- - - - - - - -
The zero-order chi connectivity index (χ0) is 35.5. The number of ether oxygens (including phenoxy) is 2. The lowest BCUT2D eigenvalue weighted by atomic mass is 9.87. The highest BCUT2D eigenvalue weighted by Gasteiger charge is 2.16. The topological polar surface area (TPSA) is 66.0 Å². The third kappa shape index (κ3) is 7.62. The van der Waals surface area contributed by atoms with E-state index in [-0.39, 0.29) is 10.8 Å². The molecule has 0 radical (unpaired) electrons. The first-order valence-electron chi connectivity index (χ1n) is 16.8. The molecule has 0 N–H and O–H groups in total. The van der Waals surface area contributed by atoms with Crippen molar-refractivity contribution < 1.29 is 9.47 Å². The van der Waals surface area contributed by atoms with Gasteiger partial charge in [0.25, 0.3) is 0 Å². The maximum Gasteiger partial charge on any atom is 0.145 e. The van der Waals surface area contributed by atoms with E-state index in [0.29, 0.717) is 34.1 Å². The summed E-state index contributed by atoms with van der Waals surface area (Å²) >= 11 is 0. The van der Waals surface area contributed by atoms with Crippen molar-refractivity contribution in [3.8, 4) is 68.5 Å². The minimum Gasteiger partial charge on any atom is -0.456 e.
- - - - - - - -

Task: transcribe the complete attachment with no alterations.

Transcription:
The zero-order chi connectivity index (χ0) is 35.5. The number of ether oxygens (including phenoxy) is 2. The lowest BCUT2D eigenvalue weighted by atomic mass is 9.87. The highest BCUT2D eigenvalue weighted by Gasteiger charge is 2.16. The topological polar surface area (TPSA) is 66.0 Å². The third kappa shape index (κ3) is 7.62. The van der Waals surface area contributed by atoms with E-state index in [-0.39, 0.29) is 10.8 Å². The molecule has 0 radical (unpaired) electrons. The first-order valence-electron chi connectivity index (χ1n) is 16.8. The molecule has 0 N–H and O–H groups in total. The van der Waals surface area contributed by atoms with Crippen molar-refractivity contribution < 1.29 is 9.47 Å². The van der Waals surface area contributed by atoms with Gasteiger partial charge in [0.25, 0.3) is 0 Å². The maximum Gasteiger partial charge on any atom is 0.145 e. The van der Waals surface area contributed by atoms with E-state index in [0.29, 0.717) is 34.1 Å². The summed E-state index contributed by atoms with van der Waals surface area (Å²) >= 11 is 0. The van der Waals surface area contributed by atoms with Crippen molar-refractivity contribution in [3.8, 4) is 68.5 Å². The minimum Gasteiger partial charge on any atom is -0.456 e.